Say you’re injured in a slip and fall accident at a local retail store. You’re perusing the store’s goods when you slip in an unnoticed puddle of water caused by a dripping leak in the ceiling. Down you fall, landing hard on your knee, and instant severe pain tells you it’s a serious injury. The store owner comes to your aid, calling you an ambulance and making sure you’re taken care of. Only after your accident do they mop up the puddle and finally decide to address the leak.
At the hospital, doctors tell you you’ve broken your knee in multiple places and will need surgery and rehabilitation. You’ll have to take time off work because you can’t be on your feet. You don’t know how you’ll pay for your mounting medical bills, let alone make up the lost wages from your forced time off. If you speak to a team of premises liability experts like The Whisler Law Firm, your situation will likely point us toward recommending you seek damages from the store that caused your accident.
This is when one of the first major decisions of your case comes into play: Will you choose a settlement or litigation?
Defining Settlement and Litigation
A settlement is the resolution of a lawsuit or legal dispute without pushing forward to final court judgement by way of a trial. It’s often reached through a monetary offer made by the defendant (the store’s insurance company in this scenario) to the plaintiff (you, as the slip and fall victim). Settlements often include negotiation between attorneys representing each side of the lawsuit until a fair and just conclusion is reached. But “fair and just” is relative — sometimes, insurance companies are unwilling to take responsibility or award reasonable compensation to plaintiffs. That’s when litigation may become necessary.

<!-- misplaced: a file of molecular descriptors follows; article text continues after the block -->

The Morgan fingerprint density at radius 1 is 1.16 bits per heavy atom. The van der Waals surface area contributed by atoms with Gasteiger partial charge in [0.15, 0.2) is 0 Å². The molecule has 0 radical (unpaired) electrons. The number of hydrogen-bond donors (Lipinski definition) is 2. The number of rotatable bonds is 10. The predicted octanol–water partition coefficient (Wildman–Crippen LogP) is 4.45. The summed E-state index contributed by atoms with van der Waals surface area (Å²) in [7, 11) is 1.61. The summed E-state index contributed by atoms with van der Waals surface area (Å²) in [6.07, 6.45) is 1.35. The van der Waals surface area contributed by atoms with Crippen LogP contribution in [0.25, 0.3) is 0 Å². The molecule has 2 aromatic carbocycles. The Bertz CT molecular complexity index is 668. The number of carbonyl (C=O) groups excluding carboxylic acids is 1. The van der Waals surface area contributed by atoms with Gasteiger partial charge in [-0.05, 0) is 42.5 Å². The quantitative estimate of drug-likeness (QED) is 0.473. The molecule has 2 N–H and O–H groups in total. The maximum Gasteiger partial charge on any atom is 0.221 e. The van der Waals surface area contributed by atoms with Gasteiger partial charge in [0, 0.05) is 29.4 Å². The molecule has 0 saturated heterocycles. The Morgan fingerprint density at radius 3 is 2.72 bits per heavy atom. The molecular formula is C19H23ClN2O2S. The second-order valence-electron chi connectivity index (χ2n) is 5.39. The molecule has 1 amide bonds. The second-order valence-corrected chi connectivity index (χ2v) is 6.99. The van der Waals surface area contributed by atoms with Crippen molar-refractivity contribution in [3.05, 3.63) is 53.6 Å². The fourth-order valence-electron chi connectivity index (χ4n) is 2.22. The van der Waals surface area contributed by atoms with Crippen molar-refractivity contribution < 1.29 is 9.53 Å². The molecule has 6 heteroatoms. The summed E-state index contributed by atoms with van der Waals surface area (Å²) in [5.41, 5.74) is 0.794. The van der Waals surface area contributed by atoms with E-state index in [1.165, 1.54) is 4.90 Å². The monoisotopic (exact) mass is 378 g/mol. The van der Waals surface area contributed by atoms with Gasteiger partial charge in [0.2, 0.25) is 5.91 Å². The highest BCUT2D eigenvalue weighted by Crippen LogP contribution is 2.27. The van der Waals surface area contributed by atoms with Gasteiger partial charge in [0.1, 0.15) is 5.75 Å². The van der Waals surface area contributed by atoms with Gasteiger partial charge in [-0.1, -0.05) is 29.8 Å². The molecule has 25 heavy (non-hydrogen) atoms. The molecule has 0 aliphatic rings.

When an appropriate settlement can’t be reached, a case may move to litigation, or when a lawsuit or other legal dispute is taken to a court to determine its outcome. With litigation, the final result of your lawsuit is dependent upon the deductions made by a judge and jury who have heard and seen evidence presented to them. Compensation is no longer dependent upon negotiation between the defendant’s and plaintiff’s legal counsel.
Though the media has popularized the idea of harrowing courtroom scenes with cases passionately argued by lawyers, the reality is that far more legal disputes are resolved in the settlement phase, without a courtroom, judge, or jury present. This is first and foremost because in the state of Florida, an attempt at resolving legal disputes through settlement is required before making the decision to move on to litigation. But it is also largely because the settlement process is much less time consuming, costly, and emotional than litigation. And these are all valuable factors to consider when you, as the victim, are also trying to focus on making a healthy recovery from your injuries.
The Pros and Cons of Settlement and Litigation
Even though a larger percentage of lawsuits are solved in the settlement phase rather than the litigation phase, there are pros and cons to both tactics.